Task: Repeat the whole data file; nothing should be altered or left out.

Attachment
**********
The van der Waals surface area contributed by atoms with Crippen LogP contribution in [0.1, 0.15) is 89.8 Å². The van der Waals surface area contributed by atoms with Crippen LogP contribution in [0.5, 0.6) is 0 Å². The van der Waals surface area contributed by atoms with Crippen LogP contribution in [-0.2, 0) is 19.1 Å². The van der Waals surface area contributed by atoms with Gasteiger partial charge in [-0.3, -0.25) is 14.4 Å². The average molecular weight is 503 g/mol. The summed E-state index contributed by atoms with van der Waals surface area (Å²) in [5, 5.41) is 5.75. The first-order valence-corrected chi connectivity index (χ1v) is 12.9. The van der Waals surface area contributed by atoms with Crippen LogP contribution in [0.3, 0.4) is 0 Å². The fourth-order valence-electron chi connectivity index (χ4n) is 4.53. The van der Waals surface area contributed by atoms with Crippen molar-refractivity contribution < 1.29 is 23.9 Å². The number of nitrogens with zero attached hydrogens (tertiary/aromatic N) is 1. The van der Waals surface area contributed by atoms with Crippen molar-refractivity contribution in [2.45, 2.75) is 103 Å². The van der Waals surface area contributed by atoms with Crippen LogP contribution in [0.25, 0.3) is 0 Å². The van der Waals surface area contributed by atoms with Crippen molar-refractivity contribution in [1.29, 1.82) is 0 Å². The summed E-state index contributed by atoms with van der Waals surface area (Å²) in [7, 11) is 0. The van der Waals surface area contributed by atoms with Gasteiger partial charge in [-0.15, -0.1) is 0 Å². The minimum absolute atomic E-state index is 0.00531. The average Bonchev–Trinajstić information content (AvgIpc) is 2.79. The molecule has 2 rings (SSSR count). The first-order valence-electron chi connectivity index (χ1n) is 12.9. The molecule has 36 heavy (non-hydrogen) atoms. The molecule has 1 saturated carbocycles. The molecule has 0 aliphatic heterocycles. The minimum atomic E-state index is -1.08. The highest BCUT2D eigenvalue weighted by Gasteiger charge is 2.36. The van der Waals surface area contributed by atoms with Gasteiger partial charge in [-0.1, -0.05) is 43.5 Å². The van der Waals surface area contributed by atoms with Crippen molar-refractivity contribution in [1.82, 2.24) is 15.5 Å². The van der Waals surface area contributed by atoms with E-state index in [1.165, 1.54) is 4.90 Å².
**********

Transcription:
The van der Waals surface area contributed by atoms with Crippen LogP contribution in [0.1, 0.15) is 89.8 Å². The van der Waals surface area contributed by atoms with Crippen LogP contribution in [0.5, 0.6) is 0 Å². The van der Waals surface area contributed by atoms with Crippen LogP contribution in [-0.2, 0) is 19.1 Å². The van der Waals surface area contributed by atoms with Gasteiger partial charge in [-0.3, -0.25) is 14.4 Å². The average molecular weight is 503 g/mol. The summed E-state index contributed by atoms with van der Waals surface area (Å²) in [5, 5.41) is 5.75. The first-order valence-corrected chi connectivity index (χ1v) is 12.9. The van der Waals surface area contributed by atoms with Crippen LogP contribution in [0.3, 0.4) is 0 Å². The fourth-order valence-electron chi connectivity index (χ4n) is 4.53. The van der Waals surface area contributed by atoms with Crippen molar-refractivity contribution < 1.29 is 23.9 Å². The number of nitrogens with zero attached hydrogens (tertiary/aromatic N) is 1. The van der Waals surface area contributed by atoms with Crippen molar-refractivity contribution in [2.45, 2.75) is 103 Å². The van der Waals surface area contributed by atoms with Crippen LogP contribution in [0.25, 0.3) is 0 Å². The van der Waals surface area contributed by atoms with Crippen molar-refractivity contribution in [1.29, 1.82) is 0 Å². The summed E-state index contributed by atoms with van der Waals surface area (Å²) in [7, 11) is 0. The van der Waals surface area contributed by atoms with Gasteiger partial charge in [-0.15, -0.1) is 0 Å². The minimum absolute atomic E-state index is 0.00531. The average Bonchev–Trinajstić information content (AvgIpc) is 2.79. The molecule has 2 rings (SSSR count). The first-order valence-electron chi connectivity index (χ1n) is 12.9. The molecule has 36 heavy (non-hydrogen) atoms. The molecule has 1 saturated carbocycles. The molecule has 0 aliphatic heterocycles. The minimum atomic E-state index is -1.08. The highest BCUT2D eigenvalue weighted by Gasteiger charge is 2.36. The van der Waals surface area contributed by atoms with Gasteiger partial charge in [-0.1, -0.05) is 43.5 Å². The van der Waals surface area contributed by atoms with Crippen molar-refractivity contribution in [1.82, 2.24) is 15.5 Å². The van der Waals surface area contributed by atoms with E-state index in [1.165, 1.54) is 4.90 Å².